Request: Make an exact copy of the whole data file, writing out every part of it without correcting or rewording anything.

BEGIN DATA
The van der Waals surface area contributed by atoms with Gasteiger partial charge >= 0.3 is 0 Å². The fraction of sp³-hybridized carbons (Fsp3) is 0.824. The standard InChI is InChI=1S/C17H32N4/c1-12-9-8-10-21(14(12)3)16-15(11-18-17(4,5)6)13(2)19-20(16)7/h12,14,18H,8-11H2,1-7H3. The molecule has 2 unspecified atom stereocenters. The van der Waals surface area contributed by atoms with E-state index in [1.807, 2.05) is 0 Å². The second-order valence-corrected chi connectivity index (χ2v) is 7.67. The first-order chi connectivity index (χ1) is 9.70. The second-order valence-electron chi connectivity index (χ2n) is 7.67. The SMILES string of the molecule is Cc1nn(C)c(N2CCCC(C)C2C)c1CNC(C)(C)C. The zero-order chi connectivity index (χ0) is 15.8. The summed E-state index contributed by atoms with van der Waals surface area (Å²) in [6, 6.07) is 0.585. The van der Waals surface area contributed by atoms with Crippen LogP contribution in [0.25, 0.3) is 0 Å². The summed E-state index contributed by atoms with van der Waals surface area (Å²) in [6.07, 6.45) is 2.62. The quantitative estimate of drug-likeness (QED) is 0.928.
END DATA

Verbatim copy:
The van der Waals surface area contributed by atoms with Gasteiger partial charge >= 0.3 is 0 Å². The fraction of sp³-hybridized carbons (Fsp3) is 0.824. The standard InChI is InChI=1S/C17H32N4/c1-12-9-8-10-21(14(12)3)16-15(11-18-17(4,5)6)13(2)19-20(16)7/h12,14,18H,8-11H2,1-7H3. The molecule has 2 unspecified atom stereocenters. The van der Waals surface area contributed by atoms with E-state index in [1.807, 2.05) is 0 Å². The second-order valence-corrected chi connectivity index (χ2v) is 7.67. The first-order chi connectivity index (χ1) is 9.70. The second-order valence-electron chi connectivity index (χ2n) is 7.67. The SMILES string of the molecule is Cc1nn(C)c(N2CCCC(C)C2C)c1CNC(C)(C)C. The zero-order chi connectivity index (χ0) is 15.8. The summed E-state index contributed by atoms with van der Waals surface area (Å²) in [6, 6.07) is 0.585. The van der Waals surface area contributed by atoms with Crippen LogP contribution in [0.25, 0.3) is 0 Å². The summed E-state index contributed by atoms with van der Waals surface area (Å²) in [6.07, 6.45) is 2.62. The quantitative estimate of drug-likeness (QED) is 0.928.